Searching for the elusive, perfect cup of coffee, Sara Waxman explores the coffees of Lavazza with Andrea Chiaramello, Vice President Sales, Canada.
Sara Waxman: Since 1895, Lavazza adopted a company vision that prioritizes the economic, human, environmental, and cultural heritage of the countries in which it works. I have read about the Lavazza vision, that it always puts people at the centre, ensuring that a shared journey of sustainability and social responsibility are part of its corporate decision. I am interested in knowing from which countries you get your beans today.
Andrea Chiaramello: Lavazza currently sources beans from many countries. We buy from over 35 coffee producing countries all over the world: Brazil, Columbia, but also more exotic places like Ethiopia, Uganda, Hawaii, Thailand, India, Cambodia. We are always in search of new beans and new sources. The Lavazza know-how is about blending different sources of coffee. Most of our products are a blend of different origins. We essentially explore the producing countries to select the beans used to create the unique blends and unique flavors, because with our experience we can put together coffee from Brazil, Africa and Asia and create a unique experience for our customers.
SW: Where are the beans roasted?
AC: All the beans that come from around the world are shipped to Italy. We have several roasting facilities. We have two in Northern Italy, one in Torino, our headquarters, one in Novara nearby and one in the South near Naples. The two main factories in the North are the two largest roasting facilities in Europe. We have always had a very diversified portfolio. This is part of our identity–what we do. Our portfolio is very wide, many coffees to choose from. We essentially believe that there is the right coffee for every consumer. We don’t want to be that company that is so arrogant that goes in the market and tells our consumers this is the best coffee, this is the way it’s supposed to taste. We have something different for every taste. Somebody might like a more traditional flavor with chocolate notes, another consumer might like just the opposite with a very fruity, high in acidity kind of level. Who are we to tell you who is right and who is wrong?
SW: So how do I know what to choose?
AC: It is best is to experience them all.
SW: I notice that there’s a difference in the prices. The coffee that’s called Rosa is different from the Organic Tierra and the Grand Selezziona.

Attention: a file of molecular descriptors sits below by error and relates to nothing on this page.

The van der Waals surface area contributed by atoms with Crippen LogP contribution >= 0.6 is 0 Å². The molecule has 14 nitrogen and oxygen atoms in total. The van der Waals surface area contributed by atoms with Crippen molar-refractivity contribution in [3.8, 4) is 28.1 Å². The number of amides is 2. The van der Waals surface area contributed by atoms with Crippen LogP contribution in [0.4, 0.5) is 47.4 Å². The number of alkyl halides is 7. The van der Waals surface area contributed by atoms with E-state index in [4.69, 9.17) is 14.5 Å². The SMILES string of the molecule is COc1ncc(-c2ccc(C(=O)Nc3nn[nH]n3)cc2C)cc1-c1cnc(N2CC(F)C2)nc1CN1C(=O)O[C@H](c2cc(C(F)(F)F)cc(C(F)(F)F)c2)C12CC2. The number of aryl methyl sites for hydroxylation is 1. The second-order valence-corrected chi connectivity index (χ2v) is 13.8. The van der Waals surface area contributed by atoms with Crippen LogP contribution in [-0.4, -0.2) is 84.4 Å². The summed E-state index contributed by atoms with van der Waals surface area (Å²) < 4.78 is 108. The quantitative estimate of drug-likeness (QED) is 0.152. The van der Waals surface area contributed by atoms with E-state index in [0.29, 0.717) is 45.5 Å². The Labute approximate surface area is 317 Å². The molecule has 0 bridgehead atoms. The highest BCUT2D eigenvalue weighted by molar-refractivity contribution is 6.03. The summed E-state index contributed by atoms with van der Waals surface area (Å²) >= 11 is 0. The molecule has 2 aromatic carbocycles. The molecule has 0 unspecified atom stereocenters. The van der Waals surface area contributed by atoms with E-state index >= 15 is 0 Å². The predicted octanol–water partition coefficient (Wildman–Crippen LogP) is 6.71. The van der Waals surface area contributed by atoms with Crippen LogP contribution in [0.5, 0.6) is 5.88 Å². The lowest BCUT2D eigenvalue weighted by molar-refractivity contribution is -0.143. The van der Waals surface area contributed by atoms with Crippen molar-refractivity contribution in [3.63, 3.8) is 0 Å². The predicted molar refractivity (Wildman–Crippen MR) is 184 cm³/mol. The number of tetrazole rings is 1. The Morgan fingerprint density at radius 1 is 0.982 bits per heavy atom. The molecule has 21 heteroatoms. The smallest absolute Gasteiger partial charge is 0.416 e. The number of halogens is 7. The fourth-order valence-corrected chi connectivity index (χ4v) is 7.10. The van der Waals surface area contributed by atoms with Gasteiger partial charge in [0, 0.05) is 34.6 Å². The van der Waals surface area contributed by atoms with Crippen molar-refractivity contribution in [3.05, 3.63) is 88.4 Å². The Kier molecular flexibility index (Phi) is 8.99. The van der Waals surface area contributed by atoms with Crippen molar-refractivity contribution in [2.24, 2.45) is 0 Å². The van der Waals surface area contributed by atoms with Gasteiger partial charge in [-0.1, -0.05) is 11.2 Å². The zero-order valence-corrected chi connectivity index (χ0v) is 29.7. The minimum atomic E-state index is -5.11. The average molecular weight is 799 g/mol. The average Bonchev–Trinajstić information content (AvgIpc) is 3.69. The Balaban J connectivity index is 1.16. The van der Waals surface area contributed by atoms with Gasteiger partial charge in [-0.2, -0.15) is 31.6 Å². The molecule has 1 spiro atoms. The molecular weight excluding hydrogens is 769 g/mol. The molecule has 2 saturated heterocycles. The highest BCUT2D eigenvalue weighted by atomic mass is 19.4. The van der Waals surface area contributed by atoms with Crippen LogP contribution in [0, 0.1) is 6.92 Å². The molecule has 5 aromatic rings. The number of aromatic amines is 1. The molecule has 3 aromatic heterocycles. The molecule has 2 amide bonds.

AC: Obviously the price reflects the cost of the raw materials, so basically certain blends use beans that cost more. Generally speaking, organic coffee is pricier than non-organic. But not all of our coffees are organic.
SW: While you have something for every taste, does the popularity of certain coffee vary from, say, North America to say South America to Europe?
AC: Absolutely yes. There is for sure a very wide variance of tastes across the world and also method of preparation. We sell our coffees in 95 countries around the world. Once you bring your coffee beans home, you can grind it very fine to use in an espresso machine, or you can make a much coarser grind to prepare a filter coffee or French press and it depends again on your personal taste and your cultural environment. So yes, the variance across cultures and countries can be quite significant.
SW: So, what’s the most popular coffee in Toronto?
AC: Among the Lavazza blends for sure Qualita Rossa is the #1 seller in Canada.
SW: Do you find that climate change is affecting the plantations in any significant ways?
AC: Unfortunately, yes. Climate changes, specifically global warming that is affecting our planet, is creating several issues. First of all, a change in the climate pattern; also, it’s the fact that the coffee grows around the equator in very old countries, in tropical environments, and these countries in the last years have been more and more disrupted by severe droughts. Droughts are where there are a lot of wildfires destroying plantations as well, and at the same time on the other end, some other counties were severely affected by floods, so all these environmental changes are affecting the harvest.